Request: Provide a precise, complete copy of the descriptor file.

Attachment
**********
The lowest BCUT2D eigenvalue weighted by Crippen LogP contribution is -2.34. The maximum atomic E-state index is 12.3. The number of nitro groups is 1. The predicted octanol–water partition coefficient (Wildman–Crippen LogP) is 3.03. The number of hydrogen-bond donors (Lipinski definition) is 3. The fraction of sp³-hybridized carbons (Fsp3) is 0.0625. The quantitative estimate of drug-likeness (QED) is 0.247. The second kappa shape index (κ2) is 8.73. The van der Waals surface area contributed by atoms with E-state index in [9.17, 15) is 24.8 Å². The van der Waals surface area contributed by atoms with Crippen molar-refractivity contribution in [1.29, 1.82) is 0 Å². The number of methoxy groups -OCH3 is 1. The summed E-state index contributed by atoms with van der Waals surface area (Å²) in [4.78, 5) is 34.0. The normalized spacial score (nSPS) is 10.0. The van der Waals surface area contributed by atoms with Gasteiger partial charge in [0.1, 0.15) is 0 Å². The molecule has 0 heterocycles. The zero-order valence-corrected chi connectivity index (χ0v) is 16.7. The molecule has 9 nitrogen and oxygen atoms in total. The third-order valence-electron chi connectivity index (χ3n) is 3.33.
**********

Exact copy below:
The lowest BCUT2D eigenvalue weighted by Crippen LogP contribution is -2.34. The maximum atomic E-state index is 12.3. The number of nitro groups is 1. The predicted octanol–water partition coefficient (Wildman–Crippen LogP) is 3.03. The number of hydrogen-bond donors (Lipinski definition) is 3. The fraction of sp³-hybridized carbons (Fsp3) is 0.0625. The quantitative estimate of drug-likeness (QED) is 0.247. The second kappa shape index (κ2) is 8.73. The van der Waals surface area contributed by atoms with E-state index in [9.17, 15) is 24.8 Å². The van der Waals surface area contributed by atoms with Crippen molar-refractivity contribution in [1.29, 1.82) is 0 Å². The number of methoxy groups -OCH3 is 1. The summed E-state index contributed by atoms with van der Waals surface area (Å²) in [4.78, 5) is 34.0. The normalized spacial score (nSPS) is 10.0. The van der Waals surface area contributed by atoms with Gasteiger partial charge in [0.1, 0.15) is 0 Å². The molecule has 0 heterocycles. The zero-order valence-corrected chi connectivity index (χ0v) is 16.7. The molecule has 9 nitrogen and oxygen atoms in total. The third-order valence-electron chi connectivity index (χ3n) is 3.33.